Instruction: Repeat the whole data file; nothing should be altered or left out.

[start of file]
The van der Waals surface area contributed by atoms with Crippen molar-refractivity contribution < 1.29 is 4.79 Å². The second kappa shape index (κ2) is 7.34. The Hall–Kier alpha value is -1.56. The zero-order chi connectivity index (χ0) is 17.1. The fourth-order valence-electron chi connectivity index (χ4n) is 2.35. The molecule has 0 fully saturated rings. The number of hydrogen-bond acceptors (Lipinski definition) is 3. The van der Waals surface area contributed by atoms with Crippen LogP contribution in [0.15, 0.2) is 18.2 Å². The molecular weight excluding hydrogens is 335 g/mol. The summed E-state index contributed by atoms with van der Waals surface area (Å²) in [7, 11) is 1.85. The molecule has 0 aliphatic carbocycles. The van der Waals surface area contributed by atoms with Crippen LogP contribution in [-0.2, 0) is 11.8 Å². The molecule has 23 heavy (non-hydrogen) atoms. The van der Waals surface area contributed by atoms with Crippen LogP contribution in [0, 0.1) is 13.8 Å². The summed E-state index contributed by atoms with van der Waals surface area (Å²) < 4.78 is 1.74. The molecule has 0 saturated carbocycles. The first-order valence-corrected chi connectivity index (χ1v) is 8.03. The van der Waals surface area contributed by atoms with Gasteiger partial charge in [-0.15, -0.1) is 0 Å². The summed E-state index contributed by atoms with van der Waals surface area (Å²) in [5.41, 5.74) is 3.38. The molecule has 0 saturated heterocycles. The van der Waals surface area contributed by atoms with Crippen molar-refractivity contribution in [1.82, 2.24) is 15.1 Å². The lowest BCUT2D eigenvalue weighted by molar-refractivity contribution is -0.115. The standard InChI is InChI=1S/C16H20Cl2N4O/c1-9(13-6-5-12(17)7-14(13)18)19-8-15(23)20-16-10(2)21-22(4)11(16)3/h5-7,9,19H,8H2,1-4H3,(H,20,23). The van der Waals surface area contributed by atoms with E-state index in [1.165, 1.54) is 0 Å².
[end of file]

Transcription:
The van der Waals surface area contributed by atoms with Crippen molar-refractivity contribution < 1.29 is 4.79 Å². The second kappa shape index (κ2) is 7.34. The Hall–Kier alpha value is -1.56. The zero-order chi connectivity index (χ0) is 17.1. The fourth-order valence-electron chi connectivity index (χ4n) is 2.35. The molecule has 0 fully saturated rings. The number of hydrogen-bond acceptors (Lipinski definition) is 3. The van der Waals surface area contributed by atoms with Crippen LogP contribution in [0.15, 0.2) is 18.2 Å². The molecular weight excluding hydrogens is 335 g/mol. The summed E-state index contributed by atoms with van der Waals surface area (Å²) in [7, 11) is 1.85. The molecule has 0 aliphatic carbocycles. The van der Waals surface area contributed by atoms with Crippen LogP contribution in [-0.2, 0) is 11.8 Å². The molecule has 23 heavy (non-hydrogen) atoms. The van der Waals surface area contributed by atoms with Crippen LogP contribution in [0, 0.1) is 13.8 Å². The summed E-state index contributed by atoms with van der Waals surface area (Å²) < 4.78 is 1.74. The molecule has 0 saturated carbocycles. The first-order valence-corrected chi connectivity index (χ1v) is 8.03. The van der Waals surface area contributed by atoms with Gasteiger partial charge in [-0.15, -0.1) is 0 Å². The summed E-state index contributed by atoms with van der Waals surface area (Å²) in [5.41, 5.74) is 3.38. The molecule has 0 saturated heterocycles. The van der Waals surface area contributed by atoms with Crippen molar-refractivity contribution in [1.82, 2.24) is 15.1 Å². The lowest BCUT2D eigenvalue weighted by molar-refractivity contribution is -0.115. The standard InChI is InChI=1S/C16H20Cl2N4O/c1-9(13-6-5-12(17)7-14(13)18)19-8-15(23)20-16-10(2)21-22(4)11(16)3/h5-7,9,19H,8H2,1-4H3,(H,20,23). The van der Waals surface area contributed by atoms with E-state index in [1.165, 1.54) is 0 Å².